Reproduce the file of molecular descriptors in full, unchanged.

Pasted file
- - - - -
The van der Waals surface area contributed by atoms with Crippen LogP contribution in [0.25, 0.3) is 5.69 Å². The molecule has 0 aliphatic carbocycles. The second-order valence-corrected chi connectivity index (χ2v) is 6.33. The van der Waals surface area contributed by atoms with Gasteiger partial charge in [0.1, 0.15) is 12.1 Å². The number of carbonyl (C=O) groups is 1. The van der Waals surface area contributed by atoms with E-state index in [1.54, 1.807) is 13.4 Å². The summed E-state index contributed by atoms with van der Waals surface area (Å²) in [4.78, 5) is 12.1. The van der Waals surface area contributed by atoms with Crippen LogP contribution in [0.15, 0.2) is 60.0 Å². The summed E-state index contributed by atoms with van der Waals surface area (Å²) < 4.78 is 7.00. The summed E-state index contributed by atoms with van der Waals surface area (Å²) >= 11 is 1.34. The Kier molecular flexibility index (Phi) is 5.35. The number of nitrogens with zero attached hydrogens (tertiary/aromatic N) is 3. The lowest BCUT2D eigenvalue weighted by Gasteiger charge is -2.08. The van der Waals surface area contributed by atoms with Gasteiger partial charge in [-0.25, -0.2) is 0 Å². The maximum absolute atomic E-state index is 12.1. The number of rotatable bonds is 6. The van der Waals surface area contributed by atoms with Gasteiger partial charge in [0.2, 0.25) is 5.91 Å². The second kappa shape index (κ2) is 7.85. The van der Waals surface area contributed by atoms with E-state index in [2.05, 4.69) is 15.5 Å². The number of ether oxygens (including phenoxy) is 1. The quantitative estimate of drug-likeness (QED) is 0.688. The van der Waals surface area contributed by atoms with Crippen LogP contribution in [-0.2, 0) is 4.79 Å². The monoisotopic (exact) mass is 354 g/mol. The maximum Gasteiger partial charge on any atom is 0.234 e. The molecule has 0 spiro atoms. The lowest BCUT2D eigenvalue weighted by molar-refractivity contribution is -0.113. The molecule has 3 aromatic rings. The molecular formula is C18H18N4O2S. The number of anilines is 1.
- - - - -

The van der Waals surface area contributed by atoms with Crippen LogP contribution in [0.25, 0.3) is 5.69 Å². The molecule has 0 aliphatic carbocycles. The second-order valence-corrected chi connectivity index (χ2v) is 6.33. The van der Waals surface area contributed by atoms with Gasteiger partial charge in [0.1, 0.15) is 12.1 Å². The number of carbonyl (C=O) groups is 1. The van der Waals surface area contributed by atoms with E-state index in [1.54, 1.807) is 13.4 Å². The summed E-state index contributed by atoms with van der Waals surface area (Å²) in [4.78, 5) is 12.1. The van der Waals surface area contributed by atoms with Crippen LogP contribution in [0.15, 0.2) is 60.0 Å². The summed E-state index contributed by atoms with van der Waals surface area (Å²) < 4.78 is 7.00. The summed E-state index contributed by atoms with van der Waals surface area (Å²) >= 11 is 1.34. The Kier molecular flexibility index (Phi) is 5.35. The number of nitrogens with zero attached hydrogens (tertiary/aromatic N) is 3. The lowest BCUT2D eigenvalue weighted by Gasteiger charge is -2.08. The van der Waals surface area contributed by atoms with Gasteiger partial charge in [-0.25, -0.2) is 0 Å². The maximum absolute atomic E-state index is 12.1. The number of rotatable bonds is 6. The van der Waals surface area contributed by atoms with Gasteiger partial charge in [0.2, 0.25) is 5.91 Å². The second kappa shape index (κ2) is 7.85. The van der Waals surface area contributed by atoms with E-state index in [2.05, 4.69) is 15.5 Å². The number of ether oxygens (including phenoxy) is 1. The quantitative estimate of drug-likeness (QED) is 0.688. The van der Waals surface area contributed by atoms with Crippen LogP contribution in [-0.2, 0) is 4.79 Å². The monoisotopic (exact) mass is 354 g/mol. The maximum Gasteiger partial charge on any atom is 0.234 e. The molecule has 0 spiro atoms. The lowest BCUT2D eigenvalue weighted by molar-refractivity contribution is -0.113. The molecule has 3 aromatic rings. The molecular formula is C18H18N4O2S. The number of anilines is 1.